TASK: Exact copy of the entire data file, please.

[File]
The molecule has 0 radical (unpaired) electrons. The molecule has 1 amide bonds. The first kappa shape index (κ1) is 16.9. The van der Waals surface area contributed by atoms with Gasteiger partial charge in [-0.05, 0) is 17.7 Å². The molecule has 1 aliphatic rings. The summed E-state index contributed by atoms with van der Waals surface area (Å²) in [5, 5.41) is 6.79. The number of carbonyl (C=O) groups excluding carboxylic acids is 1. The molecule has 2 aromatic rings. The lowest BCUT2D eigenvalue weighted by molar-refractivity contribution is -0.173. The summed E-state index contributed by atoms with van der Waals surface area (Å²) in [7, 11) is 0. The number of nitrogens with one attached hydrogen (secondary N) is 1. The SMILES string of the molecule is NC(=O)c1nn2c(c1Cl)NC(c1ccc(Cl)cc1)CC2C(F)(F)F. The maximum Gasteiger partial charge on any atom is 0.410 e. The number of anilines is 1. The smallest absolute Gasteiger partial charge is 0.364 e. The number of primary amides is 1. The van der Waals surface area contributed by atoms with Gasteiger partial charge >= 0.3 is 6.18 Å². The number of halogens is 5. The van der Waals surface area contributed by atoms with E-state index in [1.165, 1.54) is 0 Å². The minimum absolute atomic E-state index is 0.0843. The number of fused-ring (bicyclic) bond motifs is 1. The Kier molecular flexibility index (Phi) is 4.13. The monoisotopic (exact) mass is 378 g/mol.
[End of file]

The molecule has 0 radical (unpaired) electrons. The molecule has 1 amide bonds. The first kappa shape index (κ1) is 16.9. The van der Waals surface area contributed by atoms with Gasteiger partial charge in [-0.05, 0) is 17.7 Å². The molecule has 1 aliphatic rings. The summed E-state index contributed by atoms with van der Waals surface area (Å²) in [5, 5.41) is 6.79. The number of carbonyl (C=O) groups excluding carboxylic acids is 1. The molecule has 2 aromatic rings. The lowest BCUT2D eigenvalue weighted by molar-refractivity contribution is -0.173. The summed E-state index contributed by atoms with van der Waals surface area (Å²) in [7, 11) is 0. The number of nitrogens with one attached hydrogen (secondary N) is 1. The SMILES string of the molecule is NC(=O)c1nn2c(c1Cl)NC(c1ccc(Cl)cc1)CC2C(F)(F)F. The maximum Gasteiger partial charge on any atom is 0.410 e. The number of anilines is 1. The smallest absolute Gasteiger partial charge is 0.364 e. The number of primary amides is 1. The van der Waals surface area contributed by atoms with Gasteiger partial charge >= 0.3 is 6.18 Å². The number of halogens is 5. The van der Waals surface area contributed by atoms with E-state index in [1.165, 1.54) is 0 Å². The minimum absolute atomic E-state index is 0.0843. The number of fused-ring (bicyclic) bond motifs is 1. The Kier molecular flexibility index (Phi) is 4.13. The monoisotopic (exact) mass is 378 g/mol.